But does this small name change signal further changes down the road? Ultimately, Utah voters would need to approve any proposal from the Legislature to amend the Utah Constitution to adjust how income tax revenues can be used, as they did in 2020. Will we see another proposed constitutional amendment on an upcoming ballot or will lawmakers take another stab at broadening sales taxes on services? If lawmakers do move forward with an attempt to get rid of the restricted Income Tax Fund, will it include education funding guarantees like those proposed by Rep. Ray Ward in 2020?
One of the most controversial changes proposed for schools and teachers at the beginning of the session was an attempt by Rep. Jordan Teuscher to address a perceived lack of transparency around what is being taught in public schools. H.B. 234 would have required school districts to formally adopt the curricula to be taught and teachers would be required to post their syllabi and learning materials online so they could be inspected by parents.
Rep. Teuscher’s bill never left the House Rules Committee, yet it sparked immediate outrage among teachers and education advocates who felt the bill was “insulting, burdensome, and will not succeed in increasing transparency, but will certainly succeed in driving people from our profession.” A petition started by the Utah Education Association opposing the bill and a similar piece of legislation from Sen. Lincoln Fillmore advancing in the Senate received over 30,000 signatures within less than three days.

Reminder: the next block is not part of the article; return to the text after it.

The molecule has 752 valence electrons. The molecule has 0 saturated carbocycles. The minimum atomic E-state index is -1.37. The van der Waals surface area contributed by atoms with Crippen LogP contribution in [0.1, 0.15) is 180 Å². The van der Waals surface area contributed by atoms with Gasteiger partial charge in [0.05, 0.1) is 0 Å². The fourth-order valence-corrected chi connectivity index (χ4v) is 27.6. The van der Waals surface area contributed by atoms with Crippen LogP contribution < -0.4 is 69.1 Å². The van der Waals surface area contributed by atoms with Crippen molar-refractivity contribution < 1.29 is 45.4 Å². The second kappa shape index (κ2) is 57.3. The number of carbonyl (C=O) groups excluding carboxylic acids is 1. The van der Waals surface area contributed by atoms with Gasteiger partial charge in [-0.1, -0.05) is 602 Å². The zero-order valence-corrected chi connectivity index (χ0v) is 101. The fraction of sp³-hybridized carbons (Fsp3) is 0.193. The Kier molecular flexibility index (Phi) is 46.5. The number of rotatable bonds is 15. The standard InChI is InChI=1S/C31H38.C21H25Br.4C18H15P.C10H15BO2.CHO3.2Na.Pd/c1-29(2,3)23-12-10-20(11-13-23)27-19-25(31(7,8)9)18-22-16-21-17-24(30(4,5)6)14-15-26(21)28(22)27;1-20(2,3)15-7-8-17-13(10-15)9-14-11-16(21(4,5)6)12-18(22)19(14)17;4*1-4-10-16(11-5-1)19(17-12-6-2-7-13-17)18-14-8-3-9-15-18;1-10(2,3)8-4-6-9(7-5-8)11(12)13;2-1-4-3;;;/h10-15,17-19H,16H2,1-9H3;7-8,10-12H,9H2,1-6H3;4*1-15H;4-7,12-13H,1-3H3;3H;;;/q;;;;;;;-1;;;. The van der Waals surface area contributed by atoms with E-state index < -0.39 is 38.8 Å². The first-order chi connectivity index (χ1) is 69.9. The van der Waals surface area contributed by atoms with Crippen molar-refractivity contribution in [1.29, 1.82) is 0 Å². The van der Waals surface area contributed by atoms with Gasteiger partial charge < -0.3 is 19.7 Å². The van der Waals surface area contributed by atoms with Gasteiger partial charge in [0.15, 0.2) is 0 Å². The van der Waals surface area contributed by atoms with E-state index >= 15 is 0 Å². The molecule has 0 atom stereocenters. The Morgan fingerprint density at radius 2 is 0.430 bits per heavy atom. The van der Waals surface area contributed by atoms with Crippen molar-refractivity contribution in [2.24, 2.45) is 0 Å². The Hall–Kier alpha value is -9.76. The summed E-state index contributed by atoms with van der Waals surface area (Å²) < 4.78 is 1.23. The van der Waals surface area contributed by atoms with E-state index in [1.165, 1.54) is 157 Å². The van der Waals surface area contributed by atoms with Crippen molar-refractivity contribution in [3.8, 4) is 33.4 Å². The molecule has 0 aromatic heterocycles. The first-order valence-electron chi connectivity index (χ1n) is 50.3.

Soon after, Rep. Teuscher publicly announced he would withdraw the bill from consideration for the session. Unfortunately, his decision to abandon the bill was not an acknowledgement of the poor policy he was pursuing. More so, he and other GOP leaders claimed a “misinformation campaign” surrounded the bill and blamed teachers for “misunderstanding” its requirements.
Of course, this was not an isolated incident, but rather a continuation of the strident attacks that teachers have been facing over the course of the pandemic. Groups of parents, including Utah Parents United, were vociferously opposed to mask mandates in schools, even as COVID-19 continued rapidly spreading through classes, schools, and communities. They were also at the center of local efforts to spread the baseless fears of critical race theory being taught in public schools, making false accusations against teachers and attempting to ban “obscene” books from school libraries.